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A college admissions interview can take different forms. It might involve an informal meeting with an alumnus or admissions staff member at a coffee shop near your home or a meeting with a staff member when you’re taking a college tour. In some cases, it will be a rigorous meeting with a panel of interviewers who will assess your subject matter knowledge and depth.
For schools that offer the opportunity to take an admissions interview, it’s almost always a good idea to take advantage of the chance to present yourself more fully than you can in an application. Of course, when schools require the admissions interview, you’ve got to do it!
Here are five key tips on how to ace your admissions interviews:
1. BE PREPARED
This advice will hold you in good stead for an admissions interview or a job interview. Prepare by learning about the college you’re applying to and why you’d want to attend. Find out about their culture and academic programs, and what makes them a good fit for you. If the school has a department or program you’re especially interested in, be sure to share that. Tell the interviewer why the university’s culture – whether traditional, religious, open-minded, or service-oriented – appeals to you.
Write out a few bullet points about what makes you stand out, and make sure you can explain them clearly. For example, if you’re a gifted athlete or performer, or love science fairs or spelling bees, tell the interviewer that. They want to know about you, not just your grades. And if you love some courses at school more than others, think through that as well.
Interviewers often ask standard “interview questions,” so think through your answers to them. For example:
- What do you see yourself doing in 10 years time?
- How will you contribute to our school’s culture?
- What are your hobbies?
- Which accomplishments are you most proud of?
- When have you overcome adversity in life, and how did you do it?
- What are your three greatest strengths and weaknesses?
Get help from a parent or a professional in preparing.
2. BE PROFESSIONAL
Show up on time. If it’s at a university admissions office, and you’re visiting with parents, walk up to the desk and introduce yourself rather than having Mom or Dad do it for you. Admissions officials know that a student who can take ownership, be responsible, and speak for themselves is much more likely to succeed at school than one who can’t.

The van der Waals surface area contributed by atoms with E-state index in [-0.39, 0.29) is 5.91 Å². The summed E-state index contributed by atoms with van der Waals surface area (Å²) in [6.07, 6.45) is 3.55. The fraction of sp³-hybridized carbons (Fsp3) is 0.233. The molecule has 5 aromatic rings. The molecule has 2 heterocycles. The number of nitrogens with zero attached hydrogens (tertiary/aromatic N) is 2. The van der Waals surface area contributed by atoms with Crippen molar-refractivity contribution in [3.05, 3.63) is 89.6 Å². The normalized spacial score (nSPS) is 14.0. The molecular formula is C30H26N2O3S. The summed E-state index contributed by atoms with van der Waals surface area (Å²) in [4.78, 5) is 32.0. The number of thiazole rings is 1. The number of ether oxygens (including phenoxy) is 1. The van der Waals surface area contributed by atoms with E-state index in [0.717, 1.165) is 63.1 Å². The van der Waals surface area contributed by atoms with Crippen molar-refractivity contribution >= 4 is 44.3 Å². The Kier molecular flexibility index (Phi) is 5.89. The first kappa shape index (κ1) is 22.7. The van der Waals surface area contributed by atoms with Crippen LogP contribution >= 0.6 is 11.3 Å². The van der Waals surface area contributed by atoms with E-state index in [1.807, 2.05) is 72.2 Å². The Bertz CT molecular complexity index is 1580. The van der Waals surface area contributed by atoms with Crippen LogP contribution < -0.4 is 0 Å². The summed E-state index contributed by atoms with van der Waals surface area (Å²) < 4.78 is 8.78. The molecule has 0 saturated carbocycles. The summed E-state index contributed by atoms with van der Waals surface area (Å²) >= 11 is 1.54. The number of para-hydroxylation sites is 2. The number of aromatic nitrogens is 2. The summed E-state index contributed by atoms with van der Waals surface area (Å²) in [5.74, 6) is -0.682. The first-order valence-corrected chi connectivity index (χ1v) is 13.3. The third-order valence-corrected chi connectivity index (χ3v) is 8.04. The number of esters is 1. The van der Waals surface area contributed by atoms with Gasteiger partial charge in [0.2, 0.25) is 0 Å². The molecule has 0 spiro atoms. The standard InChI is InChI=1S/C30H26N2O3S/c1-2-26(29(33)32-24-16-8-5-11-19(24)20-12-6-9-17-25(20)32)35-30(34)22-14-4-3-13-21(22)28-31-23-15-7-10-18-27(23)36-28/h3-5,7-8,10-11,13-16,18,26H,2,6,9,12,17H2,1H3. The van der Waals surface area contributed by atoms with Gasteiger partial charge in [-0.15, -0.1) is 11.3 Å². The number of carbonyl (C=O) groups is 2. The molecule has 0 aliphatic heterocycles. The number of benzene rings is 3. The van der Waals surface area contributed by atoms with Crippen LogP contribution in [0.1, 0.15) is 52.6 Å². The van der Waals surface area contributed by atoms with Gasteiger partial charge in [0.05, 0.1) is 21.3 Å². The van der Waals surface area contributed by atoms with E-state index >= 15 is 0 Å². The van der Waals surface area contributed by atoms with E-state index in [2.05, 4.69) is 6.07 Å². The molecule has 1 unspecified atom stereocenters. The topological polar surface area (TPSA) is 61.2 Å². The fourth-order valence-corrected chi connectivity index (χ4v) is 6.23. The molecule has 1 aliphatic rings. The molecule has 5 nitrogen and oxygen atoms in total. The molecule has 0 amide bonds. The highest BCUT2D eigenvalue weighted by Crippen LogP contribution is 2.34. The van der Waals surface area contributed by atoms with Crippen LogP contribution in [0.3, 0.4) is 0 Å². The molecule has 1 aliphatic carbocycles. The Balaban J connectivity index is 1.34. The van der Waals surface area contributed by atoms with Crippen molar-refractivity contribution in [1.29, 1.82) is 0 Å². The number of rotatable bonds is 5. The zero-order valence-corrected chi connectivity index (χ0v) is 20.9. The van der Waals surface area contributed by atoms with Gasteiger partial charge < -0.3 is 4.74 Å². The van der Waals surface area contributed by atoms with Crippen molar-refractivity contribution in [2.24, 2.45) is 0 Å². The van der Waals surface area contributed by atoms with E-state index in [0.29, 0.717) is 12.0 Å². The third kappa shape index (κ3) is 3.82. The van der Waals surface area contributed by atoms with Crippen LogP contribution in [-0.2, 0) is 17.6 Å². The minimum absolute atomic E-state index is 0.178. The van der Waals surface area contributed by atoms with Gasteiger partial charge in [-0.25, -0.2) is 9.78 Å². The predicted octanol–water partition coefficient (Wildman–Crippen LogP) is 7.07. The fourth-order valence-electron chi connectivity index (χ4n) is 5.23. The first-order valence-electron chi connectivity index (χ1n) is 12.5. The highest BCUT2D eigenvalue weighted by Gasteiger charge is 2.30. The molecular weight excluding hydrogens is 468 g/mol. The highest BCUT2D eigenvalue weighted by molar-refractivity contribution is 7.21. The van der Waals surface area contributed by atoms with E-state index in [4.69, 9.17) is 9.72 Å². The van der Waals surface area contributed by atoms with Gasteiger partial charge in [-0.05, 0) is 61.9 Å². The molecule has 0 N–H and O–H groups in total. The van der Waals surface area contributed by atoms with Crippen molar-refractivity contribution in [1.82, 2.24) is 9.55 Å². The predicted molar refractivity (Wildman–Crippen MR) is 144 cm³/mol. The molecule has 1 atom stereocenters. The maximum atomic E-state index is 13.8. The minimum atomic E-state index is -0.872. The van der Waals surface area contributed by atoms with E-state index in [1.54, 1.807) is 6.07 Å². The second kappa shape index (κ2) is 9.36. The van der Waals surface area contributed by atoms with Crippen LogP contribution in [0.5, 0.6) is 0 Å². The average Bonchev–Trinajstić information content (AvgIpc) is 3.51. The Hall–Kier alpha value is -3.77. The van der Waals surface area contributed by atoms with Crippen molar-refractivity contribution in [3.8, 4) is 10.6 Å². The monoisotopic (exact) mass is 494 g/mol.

Dress appropriately. Ask a parent, teacher, or counselor what that means. You can still show your personality and identity, but it’s important you look dressed for the situation.
3. BE CONVERSATIONAL
This is one of the hardest things for many students (and for many adults too). Remember the goal of an interview is never to tell the other person everything you came prepared to say. Listen to what the other person is saying and respond. Practicing can help you learn this skill. Use a friend, a parent, or a coach to help you prepare to have a good conversation in which you still get your points across.
4. ASK QUESTIONS
Think through some questions ahead of time, so when the interviewer asks you if you’ve got any questions, you’re prepared. Come up with questions that have to do with the specific school so they know you’re thinking through it seriously. These questions are critical to show “demonstrated interest.” Demonstrated interest is one of the factors universities use in deciding whether to admit you. The way they figure it, admitting a student who’s genuinely interested improves the likelihood of that student actually accepting their offer of admission and attending.
5. FOLLOW UP
This is the thing many many students forget. After you attend an admissions interview, write an email to the person you met with and thank them. This goes to show demonstrated interest, but it’s also a way of conveying maturity. Tell them you appreciate the time they took to meet with you, answer your questions, and get to know you.
If the interviewer gave you the name of faculty or coaches at the colleges who might be helpful, make sure you drop those people a note. Tell them the interviewer suggested you contact them, explain why you’re interested in the university, and ask some questions about the department or program.
When you apply to college, there will be many students with similar grades and test scores. Standing out among that group involves many things, but the interview is a key part of the process. Make sure you’re well-prepared and you’ll ace it!